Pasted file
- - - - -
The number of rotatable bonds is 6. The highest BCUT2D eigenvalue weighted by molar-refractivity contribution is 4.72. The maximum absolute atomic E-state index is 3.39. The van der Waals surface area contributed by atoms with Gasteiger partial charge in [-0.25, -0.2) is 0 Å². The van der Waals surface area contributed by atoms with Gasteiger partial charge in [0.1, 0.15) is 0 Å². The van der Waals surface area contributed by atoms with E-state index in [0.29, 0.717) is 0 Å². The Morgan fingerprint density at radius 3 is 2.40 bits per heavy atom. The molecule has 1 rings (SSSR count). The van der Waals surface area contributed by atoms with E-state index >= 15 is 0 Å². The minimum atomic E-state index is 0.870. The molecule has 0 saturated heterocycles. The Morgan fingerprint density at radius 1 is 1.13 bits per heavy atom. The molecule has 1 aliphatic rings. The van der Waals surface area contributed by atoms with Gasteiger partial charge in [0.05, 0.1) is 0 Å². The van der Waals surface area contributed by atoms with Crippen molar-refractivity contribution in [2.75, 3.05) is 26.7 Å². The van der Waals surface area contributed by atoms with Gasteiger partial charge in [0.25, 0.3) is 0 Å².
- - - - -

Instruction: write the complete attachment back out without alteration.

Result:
The number of rotatable bonds is 6. The highest BCUT2D eigenvalue weighted by molar-refractivity contribution is 4.72. The maximum absolute atomic E-state index is 3.39. The van der Waals surface area contributed by atoms with Gasteiger partial charge in [-0.25, -0.2) is 0 Å². The van der Waals surface area contributed by atoms with Gasteiger partial charge in [0.1, 0.15) is 0 Å². The van der Waals surface area contributed by atoms with E-state index in [0.29, 0.717) is 0 Å². The Morgan fingerprint density at radius 3 is 2.40 bits per heavy atom. The molecule has 1 rings (SSSR count). The van der Waals surface area contributed by atoms with E-state index >= 15 is 0 Å². The minimum atomic E-state index is 0.870. The molecule has 0 saturated heterocycles. The Morgan fingerprint density at radius 1 is 1.13 bits per heavy atom. The molecule has 1 aliphatic rings. The van der Waals surface area contributed by atoms with Gasteiger partial charge in [0.05, 0.1) is 0 Å². The van der Waals surface area contributed by atoms with Crippen molar-refractivity contribution in [2.75, 3.05) is 26.7 Å². The van der Waals surface area contributed by atoms with Gasteiger partial charge in [0.25, 0.3) is 0 Å².